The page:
So if you leave the old job before settlement and won’t start the new job before settlement and/or won’t get a paycheck at the new job before settlement, there could be a delay in settlement. A seller could consider you in default in that situation.
While there may be scenarios where switching from one salaried position to another while under contract is fine, I am aware of no situation where switching from a salaried position to a self employed position would work. Every traditional loan program I know of requires 2 years of tax returns from self employed individuals. And remember, self employed means any 1099 job like being a Realtor, a consultant and many others.
Last note on this. You will be re-signing the loan application at settlement. Of course, the credit card balances will have shifted and the bank account balance changed. If everything is within normal parameters, that is fine. But a change in employment is not normal. Signing an application that misrepresents your employment situation is called loan fraud.
Moving large sums of money: Won’t blow up the deal but if not done right, will cause massive headaches.
Do not deposit or withdraw any unusual amounts of money from your bank account while under contract. The underwriter will review 2 months of bank statements and may ask for an update prior to settlement. If there is unusual activity in your account, you will need to provide an explanation and/or a paper trail. This may not blow up the deal but it sure will create headaches for you.
How does this happen? Three quick examples:
- A couple is getting married and they get lots of cash gifts. They put it into their bank account. Don’t. Open a separate account or don’t deposit the cash until after settlement.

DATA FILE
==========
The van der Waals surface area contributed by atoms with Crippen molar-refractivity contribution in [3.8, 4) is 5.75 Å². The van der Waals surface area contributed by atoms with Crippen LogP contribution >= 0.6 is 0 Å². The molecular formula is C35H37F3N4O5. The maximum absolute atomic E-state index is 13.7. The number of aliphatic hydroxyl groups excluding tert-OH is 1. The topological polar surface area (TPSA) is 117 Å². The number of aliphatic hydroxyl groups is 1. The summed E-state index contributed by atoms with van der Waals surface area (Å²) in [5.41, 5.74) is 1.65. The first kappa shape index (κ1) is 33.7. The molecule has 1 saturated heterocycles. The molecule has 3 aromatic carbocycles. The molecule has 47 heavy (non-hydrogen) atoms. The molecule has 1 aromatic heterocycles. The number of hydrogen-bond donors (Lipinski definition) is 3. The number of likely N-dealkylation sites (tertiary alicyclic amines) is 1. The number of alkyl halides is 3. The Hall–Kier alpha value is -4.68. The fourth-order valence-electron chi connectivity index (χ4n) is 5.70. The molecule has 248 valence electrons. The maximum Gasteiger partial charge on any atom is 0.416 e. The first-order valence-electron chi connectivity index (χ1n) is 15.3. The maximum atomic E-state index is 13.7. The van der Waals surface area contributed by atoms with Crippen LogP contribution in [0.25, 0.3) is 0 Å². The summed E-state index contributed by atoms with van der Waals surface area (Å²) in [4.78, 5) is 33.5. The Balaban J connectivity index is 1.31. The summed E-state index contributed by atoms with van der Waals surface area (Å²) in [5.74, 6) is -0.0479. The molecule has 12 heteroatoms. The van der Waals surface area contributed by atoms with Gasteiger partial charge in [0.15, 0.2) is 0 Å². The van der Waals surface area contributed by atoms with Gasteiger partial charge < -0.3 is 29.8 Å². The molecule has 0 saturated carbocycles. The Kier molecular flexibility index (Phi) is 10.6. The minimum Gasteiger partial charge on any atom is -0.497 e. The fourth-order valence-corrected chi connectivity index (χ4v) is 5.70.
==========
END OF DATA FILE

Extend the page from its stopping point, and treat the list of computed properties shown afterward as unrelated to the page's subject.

- Mom and Dad want to help with the purchase and give you money for the down payment. This needs to be documented as a gift. You can’t just take $10,000 and put it in your account without documenting it in detail per the lender’s guidelines.
- A family member needs some type of emergency financial help. Of course you will assist but let the lender know. Otherwise they may think that the withdraw was to pay a debt they never knew about.
I think you get the idea. Check with the lender before making any financial moves while under contract.
Of course, if your debt to income ratio is really low, buying furniture or a new car is perfectly fine. Or, perhaps a job switch will not cause a delay in settlement. However, you can’t be sure unless you ask the lender. Remember, the underwriter has all the power in approving your loan. What you think is perfectly logical may be troubling to an underwriter. So if you are going to do anything out of the ordinary from a financial perspective, ask the loan officer for permission.
The day after settlement, do what you want but while under contract get every financial move approved by the lender.